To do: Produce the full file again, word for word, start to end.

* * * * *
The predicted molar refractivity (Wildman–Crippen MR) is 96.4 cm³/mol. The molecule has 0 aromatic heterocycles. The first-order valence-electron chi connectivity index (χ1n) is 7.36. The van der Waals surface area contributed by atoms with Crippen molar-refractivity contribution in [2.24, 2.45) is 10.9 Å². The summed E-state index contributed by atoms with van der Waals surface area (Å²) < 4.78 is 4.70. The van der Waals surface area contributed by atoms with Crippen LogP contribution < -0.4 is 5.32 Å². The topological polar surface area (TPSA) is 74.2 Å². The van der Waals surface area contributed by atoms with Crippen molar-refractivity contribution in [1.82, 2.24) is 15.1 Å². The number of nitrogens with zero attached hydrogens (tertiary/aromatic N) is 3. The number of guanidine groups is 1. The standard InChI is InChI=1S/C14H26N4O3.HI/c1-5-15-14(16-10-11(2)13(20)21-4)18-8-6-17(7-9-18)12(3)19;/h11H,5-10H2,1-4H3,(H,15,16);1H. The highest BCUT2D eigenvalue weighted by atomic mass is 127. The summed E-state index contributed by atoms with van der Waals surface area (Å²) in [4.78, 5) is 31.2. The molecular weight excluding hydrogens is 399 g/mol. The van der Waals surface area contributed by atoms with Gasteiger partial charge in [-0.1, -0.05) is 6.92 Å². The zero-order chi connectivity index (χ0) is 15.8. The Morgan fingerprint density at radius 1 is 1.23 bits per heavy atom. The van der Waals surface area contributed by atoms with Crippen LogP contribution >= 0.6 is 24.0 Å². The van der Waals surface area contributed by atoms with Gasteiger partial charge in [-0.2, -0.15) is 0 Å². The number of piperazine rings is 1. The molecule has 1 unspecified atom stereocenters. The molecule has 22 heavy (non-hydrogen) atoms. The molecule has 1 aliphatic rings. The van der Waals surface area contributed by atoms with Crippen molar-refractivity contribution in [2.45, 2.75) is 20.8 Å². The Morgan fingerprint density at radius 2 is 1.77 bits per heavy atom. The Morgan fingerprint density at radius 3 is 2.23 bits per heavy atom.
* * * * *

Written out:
The predicted molar refractivity (Wildman–Crippen MR) is 96.4 cm³/mol. The molecule has 0 aromatic heterocycles. The first-order valence-electron chi connectivity index (χ1n) is 7.36. The van der Waals surface area contributed by atoms with Crippen molar-refractivity contribution in [2.24, 2.45) is 10.9 Å². The summed E-state index contributed by atoms with van der Waals surface area (Å²) < 4.78 is 4.70. The van der Waals surface area contributed by atoms with Crippen LogP contribution < -0.4 is 5.32 Å². The topological polar surface area (TPSA) is 74.2 Å². The van der Waals surface area contributed by atoms with Crippen molar-refractivity contribution in [1.82, 2.24) is 15.1 Å². The number of nitrogens with zero attached hydrogens (tertiary/aromatic N) is 3. The number of guanidine groups is 1. The standard InChI is InChI=1S/C14H26N4O3.HI/c1-5-15-14(16-10-11(2)13(20)21-4)18-8-6-17(7-9-18)12(3)19;/h11H,5-10H2,1-4H3,(H,15,16);1H. The highest BCUT2D eigenvalue weighted by atomic mass is 127. The summed E-state index contributed by atoms with van der Waals surface area (Å²) in [4.78, 5) is 31.2. The molecular weight excluding hydrogens is 399 g/mol. The van der Waals surface area contributed by atoms with Gasteiger partial charge in [-0.1, -0.05) is 6.92 Å². The zero-order chi connectivity index (χ0) is 15.8. The Morgan fingerprint density at radius 1 is 1.23 bits per heavy atom. The van der Waals surface area contributed by atoms with Crippen LogP contribution >= 0.6 is 24.0 Å². The van der Waals surface area contributed by atoms with Gasteiger partial charge in [-0.2, -0.15) is 0 Å². The number of piperazine rings is 1. The molecule has 1 unspecified atom stereocenters. The molecule has 22 heavy (non-hydrogen) atoms. The molecule has 1 aliphatic rings. The van der Waals surface area contributed by atoms with Crippen molar-refractivity contribution in [2.45, 2.75) is 20.8 Å². The Morgan fingerprint density at radius 2 is 1.77 bits per heavy atom. The Morgan fingerprint density at radius 3 is 2.23 bits per heavy atom.